Many people have been getting ready for Easter this week, while many others have been celebrating Passover. But do you know how the two holidays are linked? A colleague who shares my interest in etymology passed along some info on the origin of the word Easter, as well as the connection to Passover (from History.com), and I can’t resist sharing:
The exact origins of this religious feast day’s name are unknown. Some
sources claim the word Easter is derived from Eostre, a Teutonic goddess of
spring and fertility. Other accounts trace Easter to the Latin term hebdomada
alba, or white week, an ancient reference to Easter week and the white clothing
donned by people who were baptized during that time. Through a translation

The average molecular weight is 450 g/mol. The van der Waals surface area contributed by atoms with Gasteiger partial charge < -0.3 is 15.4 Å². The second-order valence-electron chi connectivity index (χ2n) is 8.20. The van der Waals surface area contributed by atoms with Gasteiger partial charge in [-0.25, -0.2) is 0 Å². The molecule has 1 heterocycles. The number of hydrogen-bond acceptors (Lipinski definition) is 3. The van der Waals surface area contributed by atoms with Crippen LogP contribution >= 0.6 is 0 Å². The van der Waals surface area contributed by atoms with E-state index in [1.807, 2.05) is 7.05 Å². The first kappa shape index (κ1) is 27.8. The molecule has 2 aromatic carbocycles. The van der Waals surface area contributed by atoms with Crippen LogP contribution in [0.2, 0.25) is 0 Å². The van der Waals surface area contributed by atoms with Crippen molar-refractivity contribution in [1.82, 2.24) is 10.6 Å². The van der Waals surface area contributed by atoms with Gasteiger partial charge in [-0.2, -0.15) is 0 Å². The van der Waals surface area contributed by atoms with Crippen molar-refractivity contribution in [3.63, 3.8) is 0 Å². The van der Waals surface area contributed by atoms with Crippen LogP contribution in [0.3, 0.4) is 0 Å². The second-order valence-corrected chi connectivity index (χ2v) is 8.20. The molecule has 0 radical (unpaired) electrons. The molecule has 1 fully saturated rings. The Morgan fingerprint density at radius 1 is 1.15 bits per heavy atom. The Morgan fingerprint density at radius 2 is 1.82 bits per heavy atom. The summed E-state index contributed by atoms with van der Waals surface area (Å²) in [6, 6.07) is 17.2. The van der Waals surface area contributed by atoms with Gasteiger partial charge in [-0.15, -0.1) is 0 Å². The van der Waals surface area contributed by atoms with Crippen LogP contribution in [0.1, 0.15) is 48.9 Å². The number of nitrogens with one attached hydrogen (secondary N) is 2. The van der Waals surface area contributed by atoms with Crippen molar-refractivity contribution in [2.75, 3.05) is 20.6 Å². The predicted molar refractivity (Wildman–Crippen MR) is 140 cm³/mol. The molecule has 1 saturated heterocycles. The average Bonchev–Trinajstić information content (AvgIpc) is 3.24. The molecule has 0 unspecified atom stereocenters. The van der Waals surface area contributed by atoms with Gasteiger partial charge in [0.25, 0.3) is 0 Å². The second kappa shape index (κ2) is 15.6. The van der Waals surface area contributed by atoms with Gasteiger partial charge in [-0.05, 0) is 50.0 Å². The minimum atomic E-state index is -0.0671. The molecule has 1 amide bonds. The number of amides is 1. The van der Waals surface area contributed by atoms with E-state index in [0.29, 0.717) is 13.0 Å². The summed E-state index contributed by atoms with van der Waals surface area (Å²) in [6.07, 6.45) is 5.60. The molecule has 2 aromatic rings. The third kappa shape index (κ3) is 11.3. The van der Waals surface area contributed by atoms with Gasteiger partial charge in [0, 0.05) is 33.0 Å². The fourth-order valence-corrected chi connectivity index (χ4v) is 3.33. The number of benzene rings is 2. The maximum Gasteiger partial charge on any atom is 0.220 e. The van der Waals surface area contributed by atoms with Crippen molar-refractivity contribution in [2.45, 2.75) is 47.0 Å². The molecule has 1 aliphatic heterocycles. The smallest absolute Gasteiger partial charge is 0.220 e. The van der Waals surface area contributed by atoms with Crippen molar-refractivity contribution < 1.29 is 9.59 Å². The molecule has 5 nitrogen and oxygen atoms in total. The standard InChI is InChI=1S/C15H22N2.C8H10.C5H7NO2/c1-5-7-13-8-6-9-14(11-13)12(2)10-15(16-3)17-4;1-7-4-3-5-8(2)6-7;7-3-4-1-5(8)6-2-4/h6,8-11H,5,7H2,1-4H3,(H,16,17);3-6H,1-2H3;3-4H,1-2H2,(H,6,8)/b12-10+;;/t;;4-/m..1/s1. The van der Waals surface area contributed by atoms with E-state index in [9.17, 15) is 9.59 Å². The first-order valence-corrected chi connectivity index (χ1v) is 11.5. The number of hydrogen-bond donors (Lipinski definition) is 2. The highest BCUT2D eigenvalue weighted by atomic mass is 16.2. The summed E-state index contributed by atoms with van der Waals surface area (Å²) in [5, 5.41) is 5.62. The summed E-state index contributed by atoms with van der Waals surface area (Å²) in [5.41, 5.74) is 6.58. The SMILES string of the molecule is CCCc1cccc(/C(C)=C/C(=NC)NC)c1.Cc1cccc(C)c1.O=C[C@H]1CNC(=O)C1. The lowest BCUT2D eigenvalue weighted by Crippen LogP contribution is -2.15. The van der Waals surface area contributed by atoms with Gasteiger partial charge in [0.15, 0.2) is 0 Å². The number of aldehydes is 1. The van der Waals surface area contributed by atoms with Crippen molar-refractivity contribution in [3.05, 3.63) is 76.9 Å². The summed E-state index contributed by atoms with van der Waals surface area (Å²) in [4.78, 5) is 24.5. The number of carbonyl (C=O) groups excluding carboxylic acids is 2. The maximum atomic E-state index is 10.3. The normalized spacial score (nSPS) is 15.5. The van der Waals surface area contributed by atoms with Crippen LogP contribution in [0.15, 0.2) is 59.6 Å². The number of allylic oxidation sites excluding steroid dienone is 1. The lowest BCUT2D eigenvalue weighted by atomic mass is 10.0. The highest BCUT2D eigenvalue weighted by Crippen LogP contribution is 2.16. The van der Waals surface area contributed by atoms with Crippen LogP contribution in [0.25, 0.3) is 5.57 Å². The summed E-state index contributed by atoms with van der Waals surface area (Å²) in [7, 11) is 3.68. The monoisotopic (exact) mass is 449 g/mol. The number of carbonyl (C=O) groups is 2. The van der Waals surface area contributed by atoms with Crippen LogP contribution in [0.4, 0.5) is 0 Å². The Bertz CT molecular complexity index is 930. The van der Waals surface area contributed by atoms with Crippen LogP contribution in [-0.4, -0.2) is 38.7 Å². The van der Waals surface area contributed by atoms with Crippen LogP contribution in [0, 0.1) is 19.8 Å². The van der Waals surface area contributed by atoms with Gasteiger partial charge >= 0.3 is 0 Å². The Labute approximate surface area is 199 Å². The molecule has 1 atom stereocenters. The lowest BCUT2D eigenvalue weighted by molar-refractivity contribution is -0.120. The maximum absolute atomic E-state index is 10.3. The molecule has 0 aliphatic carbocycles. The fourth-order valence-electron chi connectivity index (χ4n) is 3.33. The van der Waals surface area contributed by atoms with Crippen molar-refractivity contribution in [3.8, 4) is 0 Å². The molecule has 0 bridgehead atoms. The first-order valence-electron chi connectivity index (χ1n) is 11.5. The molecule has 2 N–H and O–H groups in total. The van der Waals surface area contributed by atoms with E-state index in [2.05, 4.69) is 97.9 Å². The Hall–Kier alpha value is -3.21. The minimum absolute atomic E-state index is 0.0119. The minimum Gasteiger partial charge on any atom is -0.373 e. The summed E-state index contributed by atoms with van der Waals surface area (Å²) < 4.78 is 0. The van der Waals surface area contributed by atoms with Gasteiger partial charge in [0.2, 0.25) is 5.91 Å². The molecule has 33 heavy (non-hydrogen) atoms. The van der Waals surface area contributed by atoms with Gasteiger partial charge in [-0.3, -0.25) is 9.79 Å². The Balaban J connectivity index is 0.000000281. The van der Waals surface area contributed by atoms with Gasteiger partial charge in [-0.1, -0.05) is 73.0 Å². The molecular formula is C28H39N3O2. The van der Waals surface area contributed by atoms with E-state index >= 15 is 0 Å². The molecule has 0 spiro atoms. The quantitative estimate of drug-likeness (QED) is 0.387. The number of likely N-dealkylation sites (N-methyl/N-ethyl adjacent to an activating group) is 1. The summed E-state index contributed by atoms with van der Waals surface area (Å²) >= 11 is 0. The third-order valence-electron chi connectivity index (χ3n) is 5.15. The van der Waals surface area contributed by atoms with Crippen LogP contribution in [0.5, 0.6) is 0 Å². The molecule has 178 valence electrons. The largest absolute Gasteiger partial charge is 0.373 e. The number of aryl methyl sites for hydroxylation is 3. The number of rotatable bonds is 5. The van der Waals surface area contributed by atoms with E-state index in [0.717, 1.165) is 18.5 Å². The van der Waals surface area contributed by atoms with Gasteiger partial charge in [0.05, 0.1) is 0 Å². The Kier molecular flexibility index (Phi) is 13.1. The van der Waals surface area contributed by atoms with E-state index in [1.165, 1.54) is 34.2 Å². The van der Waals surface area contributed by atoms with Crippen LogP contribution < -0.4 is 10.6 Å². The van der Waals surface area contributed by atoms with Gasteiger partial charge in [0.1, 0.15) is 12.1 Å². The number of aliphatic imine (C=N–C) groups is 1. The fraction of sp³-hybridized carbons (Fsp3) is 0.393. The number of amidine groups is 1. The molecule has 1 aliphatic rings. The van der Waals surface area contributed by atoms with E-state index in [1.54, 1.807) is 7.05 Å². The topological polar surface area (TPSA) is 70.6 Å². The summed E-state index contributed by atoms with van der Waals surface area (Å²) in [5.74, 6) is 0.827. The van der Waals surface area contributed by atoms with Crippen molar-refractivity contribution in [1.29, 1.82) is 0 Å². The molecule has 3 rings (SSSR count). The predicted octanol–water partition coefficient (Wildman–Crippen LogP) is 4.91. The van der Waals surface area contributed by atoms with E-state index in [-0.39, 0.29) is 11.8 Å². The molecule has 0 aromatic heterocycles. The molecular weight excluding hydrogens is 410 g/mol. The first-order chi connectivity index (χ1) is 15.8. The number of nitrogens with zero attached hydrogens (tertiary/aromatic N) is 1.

error, the term later appeared as esostarum in Old High German, which eventually
became Easter in English. In Spanish, Easter is known as Pascua; in French,
Paques. These words are derived from the Greek and Latin Pascha or Pasch, for Passover. Jesus’ crucifixion
and resurrection occurred after he went to Jerusalem to celebrate Passover (or
Pesach in Hebrew), the Jewish festival commemorating the ancient Israelites’
exodus from slavery in Egypt. Pascha eventually came to mean Easter.
That’s probably more than any student needs to know. But you can help students increase their cultural understanding of Easter—without the linguistic geek-out—through Millbrook’s Easter around the World. Explore the many ways that kids and families will be celebrating this weekend (and in the weeks to come) around the globe.
Also, happy Earth Day! Enjoy today’s Google doodle and go be kind to the environment: leave the car in the garage, plant a tree, see what you can recycle or reuse instead of throwing it in the trash. (Get crafty!)
Best wishes for any and all holidays you may be celebrating this weekend!